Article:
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Thursday, 04 March 2010

Dan Farrugia may have had the sweetest internship in Cornell history

Imagine you're finishing up your junior year on the Hill and pondering how to spend your summer. You aspire to a career in sports law, but don't want to be office-bound in July and August. Then you come across a help-wanted ad that reads something like this: Participate in the creation of a unique position. Earn national media coverage. Learn new skills. Travel the world. Meet well-connected people. Pays five figures. How's that for an internship?

Dan Farrugia '10 didn't have to apply for the job; he invented it. In the spring of 2009, the ILR major sent his good friend Sam Querrey—who happens to be one of the best professional tennis players in the world—a proposition via e-mail. Querrey loved the idea, calling it "a no-brainer," and an internship was born.

From July through September, Farrugia accompanied Querrey to various stops on the Association of Tennis Professionals (ATP) World Tour—from California to Connecticut to Bangkok. That was not particularly remarkable; top players have been known to travel with support staff. But Farrugia's role was unique in that he was a jack-of-all-trades in the world of aces, a sort of one-man entourage combining roles typically handled by coaches, agents, or the athletes themselves. He strung and gripped racquets, handled ticket requests, made lodging and flight reservations, and served as a sort of press secretary for his pal. "Since Dan wants to become involved in sports management, this was a great opportunity for him to get some perspective of what that is like," says the twenty-two-year-old Querrey, who currently ranks fourth among American tennis players on the ATP Tour. "He was constantly around athletes, their agents, and their lawyers."

Dan Farrugia
 

The media soon took notice of Querrey's full-service tennis concierge (there were mentions on ESPN and in Sports Illustrated), and his fellow American pros were so struck by Farrugia's ubiquity that they playfully began to refer to him as "Dan the Intern." Call it a backhanded compliment. "I was with him all the time—at home and on the road," says Farrugia. "It's sort of like I was always on the clock, but half the time I was there as a buddy."

The two have been close since the sixth grade, having grown up together in Thousand Oaks, California. While Farrugia enrolled at Cornell, Querrey turned down a scholarship offer from the University of Southern California, opting to turn pro. Over the past few years, Farrugia watched his friend earn more than $1 million in prize money and work his way up the rankings. Often, he watched him in person; Farrugia was among a group of high school pals who founded the "Samurai Club," a headband-wearing, chest-painting, drum-banging cheer squad that has earned a measure of fame (or infamy) by introducing a Happy Gilmore flavor to the traditionally staid world of tennis fandom. "There have been instances when people have taken exception to us, but we try to stay respectful," says Farrugia. "We're tennis fans first, even though we're rooting for Sam."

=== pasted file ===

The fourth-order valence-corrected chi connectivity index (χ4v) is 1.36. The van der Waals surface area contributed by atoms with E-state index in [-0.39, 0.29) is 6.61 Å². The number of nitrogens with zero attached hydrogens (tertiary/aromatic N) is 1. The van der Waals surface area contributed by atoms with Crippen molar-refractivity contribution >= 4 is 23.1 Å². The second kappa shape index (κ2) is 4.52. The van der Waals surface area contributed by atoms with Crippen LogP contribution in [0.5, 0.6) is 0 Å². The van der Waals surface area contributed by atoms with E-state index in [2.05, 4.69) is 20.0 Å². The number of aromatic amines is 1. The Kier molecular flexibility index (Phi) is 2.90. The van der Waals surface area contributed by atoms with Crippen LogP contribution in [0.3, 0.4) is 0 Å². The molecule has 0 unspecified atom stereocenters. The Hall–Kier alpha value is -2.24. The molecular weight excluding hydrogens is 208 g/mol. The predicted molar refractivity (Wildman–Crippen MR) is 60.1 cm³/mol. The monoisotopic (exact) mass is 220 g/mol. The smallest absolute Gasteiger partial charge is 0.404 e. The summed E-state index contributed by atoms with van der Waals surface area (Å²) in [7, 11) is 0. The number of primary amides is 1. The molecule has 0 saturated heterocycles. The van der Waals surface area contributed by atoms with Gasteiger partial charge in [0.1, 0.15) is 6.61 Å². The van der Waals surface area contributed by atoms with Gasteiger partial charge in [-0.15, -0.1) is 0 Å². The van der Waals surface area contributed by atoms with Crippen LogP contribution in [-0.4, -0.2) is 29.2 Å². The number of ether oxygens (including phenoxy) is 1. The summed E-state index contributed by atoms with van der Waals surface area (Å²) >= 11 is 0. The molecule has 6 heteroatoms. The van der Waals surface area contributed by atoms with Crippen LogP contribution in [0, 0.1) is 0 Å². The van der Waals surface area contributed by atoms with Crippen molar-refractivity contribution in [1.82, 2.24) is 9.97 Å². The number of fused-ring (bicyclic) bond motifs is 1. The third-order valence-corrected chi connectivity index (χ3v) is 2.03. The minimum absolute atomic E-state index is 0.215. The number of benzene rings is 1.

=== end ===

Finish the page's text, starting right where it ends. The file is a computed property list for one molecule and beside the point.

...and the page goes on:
Sam Querrey
Sam Querrey
 

Last spring, when the two decided to craft a more professional relationship, Farrugia said he didn't need compensation. But Querrey insisted on giving him 3 percent of his winnings, on top of travel expenses. "Professional tennis players are on the road over half the year, so it can get lonely," says Querrey. "The biggest benefit of having Dan around was his company. We went to sporting events, concerts, and dinners, and sometimes he even joined in during my workouts."

The arrangement also paid off professionally—on both sides. Farrugia developed relationships with agents, ATP tour executives, and representatives of sponsoring companies such as Olympus America. Meanwhile, Querrey thrived on the court, perhaps because he didn't have to sweat the small stuff. "As a player, I want to spend as much of my energy as possible worrying about tennis, working out, studying opponents, and preparing for matches," he says. "I could focus on tennis, while Dan took care of everything else."

After Farrugia joined him, Querrey promptly won a tournament in Los Angeles. Then he reached the finals in Indianapolis and Newport, Rhode Island, defeated former U.S. Open champ Andy Roddick in Cincinnati, and earned enough points to win the summer Olympus U.S. Open Series, meaning his prize money at the U.S. Open (where he lost in the third round) was doubled. By late September at the Thailand Open (Farrugia took the fall semester off), Querrey was ranked number twenty-five in the world, and Farrugia had earned nearly $10,000.

Alas, the lucrative Sam-and-Dan Tour ended with a freak injury in Bangkok. Querrey fell through a glass table while sitting to tie his shoes, cutting his right forearm severely, and missed the rest of the season. He returned for the Australian Open in January—but by the time he was Down Under, Farrugia was back on the Hill, completing law school applications, though perhaps having made his mark on the world of tennis. "There is definitely a chance of me hiring another intern," says Querrey. "But Dan has set the bar pretty high."

— Brad Herzog '90

Interview with Dan & Sam (3:22)

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